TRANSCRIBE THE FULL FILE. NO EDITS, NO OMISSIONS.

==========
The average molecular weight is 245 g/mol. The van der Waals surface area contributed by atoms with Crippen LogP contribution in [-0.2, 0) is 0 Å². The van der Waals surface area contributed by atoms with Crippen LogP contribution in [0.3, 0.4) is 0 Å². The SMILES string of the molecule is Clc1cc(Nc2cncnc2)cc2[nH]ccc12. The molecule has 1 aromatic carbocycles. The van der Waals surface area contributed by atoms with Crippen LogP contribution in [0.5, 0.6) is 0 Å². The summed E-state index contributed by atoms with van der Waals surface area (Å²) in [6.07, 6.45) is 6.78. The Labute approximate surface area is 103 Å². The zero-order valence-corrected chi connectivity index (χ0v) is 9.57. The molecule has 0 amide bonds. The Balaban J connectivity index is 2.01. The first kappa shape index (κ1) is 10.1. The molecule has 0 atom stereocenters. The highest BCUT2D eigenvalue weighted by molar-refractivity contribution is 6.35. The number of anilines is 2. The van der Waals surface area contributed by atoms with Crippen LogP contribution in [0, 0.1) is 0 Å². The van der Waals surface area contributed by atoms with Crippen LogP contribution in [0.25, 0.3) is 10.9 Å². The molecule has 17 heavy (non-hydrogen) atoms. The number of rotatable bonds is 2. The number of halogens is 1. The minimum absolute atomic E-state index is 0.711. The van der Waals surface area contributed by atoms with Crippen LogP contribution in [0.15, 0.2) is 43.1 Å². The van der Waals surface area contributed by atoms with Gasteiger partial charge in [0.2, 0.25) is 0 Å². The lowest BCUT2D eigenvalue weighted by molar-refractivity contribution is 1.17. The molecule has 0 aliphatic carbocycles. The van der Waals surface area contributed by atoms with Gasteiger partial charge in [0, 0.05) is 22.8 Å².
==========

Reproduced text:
The average molecular weight is 245 g/mol. The van der Waals surface area contributed by atoms with Crippen LogP contribution in [-0.2, 0) is 0 Å². The van der Waals surface area contributed by atoms with Crippen LogP contribution in [0.3, 0.4) is 0 Å². The SMILES string of the molecule is Clc1cc(Nc2cncnc2)cc2[nH]ccc12. The molecule has 1 aromatic carbocycles. The van der Waals surface area contributed by atoms with Crippen LogP contribution in [0.5, 0.6) is 0 Å². The summed E-state index contributed by atoms with van der Waals surface area (Å²) in [6.07, 6.45) is 6.78. The Labute approximate surface area is 103 Å². The zero-order valence-corrected chi connectivity index (χ0v) is 9.57. The molecule has 0 amide bonds. The Balaban J connectivity index is 2.01. The first kappa shape index (κ1) is 10.1. The molecule has 0 atom stereocenters. The highest BCUT2D eigenvalue weighted by molar-refractivity contribution is 6.35. The number of anilines is 2. The van der Waals surface area contributed by atoms with Crippen LogP contribution in [0, 0.1) is 0 Å². The van der Waals surface area contributed by atoms with Crippen LogP contribution in [0.25, 0.3) is 10.9 Å². The molecule has 17 heavy (non-hydrogen) atoms. The number of rotatable bonds is 2. The number of halogens is 1. The minimum absolute atomic E-state index is 0.711. The van der Waals surface area contributed by atoms with Crippen LogP contribution in [0.15, 0.2) is 43.1 Å². The van der Waals surface area contributed by atoms with Gasteiger partial charge in [0.2, 0.25) is 0 Å². The lowest BCUT2D eigenvalue weighted by molar-refractivity contribution is 1.17. The molecule has 0 aliphatic carbocycles. The van der Waals surface area contributed by atoms with Gasteiger partial charge in [0, 0.05) is 22.8 Å².